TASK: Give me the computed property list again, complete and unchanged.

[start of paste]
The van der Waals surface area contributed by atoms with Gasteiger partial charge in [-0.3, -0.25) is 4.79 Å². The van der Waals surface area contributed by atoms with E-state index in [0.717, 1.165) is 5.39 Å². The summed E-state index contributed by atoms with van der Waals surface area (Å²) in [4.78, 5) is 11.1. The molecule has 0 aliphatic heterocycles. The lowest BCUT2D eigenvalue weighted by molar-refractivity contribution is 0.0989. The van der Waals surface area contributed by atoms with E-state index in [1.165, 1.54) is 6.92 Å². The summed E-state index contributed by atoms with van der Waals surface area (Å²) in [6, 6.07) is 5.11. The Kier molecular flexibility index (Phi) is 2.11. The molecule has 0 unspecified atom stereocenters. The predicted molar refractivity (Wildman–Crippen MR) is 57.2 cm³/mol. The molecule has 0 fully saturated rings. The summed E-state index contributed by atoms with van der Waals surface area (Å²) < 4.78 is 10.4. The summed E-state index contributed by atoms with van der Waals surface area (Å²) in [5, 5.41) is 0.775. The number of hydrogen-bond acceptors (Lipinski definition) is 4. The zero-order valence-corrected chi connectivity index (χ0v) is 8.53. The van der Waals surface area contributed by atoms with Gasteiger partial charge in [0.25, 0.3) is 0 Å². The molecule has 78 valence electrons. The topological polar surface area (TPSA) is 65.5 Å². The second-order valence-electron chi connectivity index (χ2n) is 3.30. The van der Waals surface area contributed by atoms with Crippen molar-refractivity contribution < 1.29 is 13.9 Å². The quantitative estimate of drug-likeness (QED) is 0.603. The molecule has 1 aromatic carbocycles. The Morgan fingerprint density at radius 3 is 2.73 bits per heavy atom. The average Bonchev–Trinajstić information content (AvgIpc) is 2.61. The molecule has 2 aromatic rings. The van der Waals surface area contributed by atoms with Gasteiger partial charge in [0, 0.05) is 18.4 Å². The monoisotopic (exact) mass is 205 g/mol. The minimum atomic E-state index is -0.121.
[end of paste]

The van der Waals surface area contributed by atoms with Gasteiger partial charge in [-0.3, -0.25) is 4.79 Å². The van der Waals surface area contributed by atoms with E-state index in [0.717, 1.165) is 5.39 Å². The summed E-state index contributed by atoms with van der Waals surface area (Å²) in [4.78, 5) is 11.1. The molecule has 0 aliphatic heterocycles. The lowest BCUT2D eigenvalue weighted by molar-refractivity contribution is 0.0989. The van der Waals surface area contributed by atoms with E-state index in [1.165, 1.54) is 6.92 Å². The summed E-state index contributed by atoms with van der Waals surface area (Å²) in [6, 6.07) is 5.11. The Kier molecular flexibility index (Phi) is 2.11. The molecule has 0 unspecified atom stereocenters. The predicted molar refractivity (Wildman–Crippen MR) is 57.2 cm³/mol. The molecule has 0 fully saturated rings. The summed E-state index contributed by atoms with van der Waals surface area (Å²) < 4.78 is 10.4. The summed E-state index contributed by atoms with van der Waals surface area (Å²) in [5, 5.41) is 0.775. The number of hydrogen-bond acceptors (Lipinski definition) is 4. The zero-order valence-corrected chi connectivity index (χ0v) is 8.53. The van der Waals surface area contributed by atoms with Gasteiger partial charge in [0.25, 0.3) is 0 Å². The molecule has 78 valence electrons. The topological polar surface area (TPSA) is 65.5 Å². The second-order valence-electron chi connectivity index (χ2n) is 3.30. The van der Waals surface area contributed by atoms with Crippen molar-refractivity contribution < 1.29 is 13.9 Å². The quantitative estimate of drug-likeness (QED) is 0.603. The molecule has 1 aromatic carbocycles. The Morgan fingerprint density at radius 3 is 2.73 bits per heavy atom. The average Bonchev–Trinajstić information content (AvgIpc) is 2.61. The molecule has 2 aromatic rings. The van der Waals surface area contributed by atoms with Gasteiger partial charge in [0, 0.05) is 18.4 Å². The monoisotopic (exact) mass is 205 g/mol. The minimum atomic E-state index is -0.121.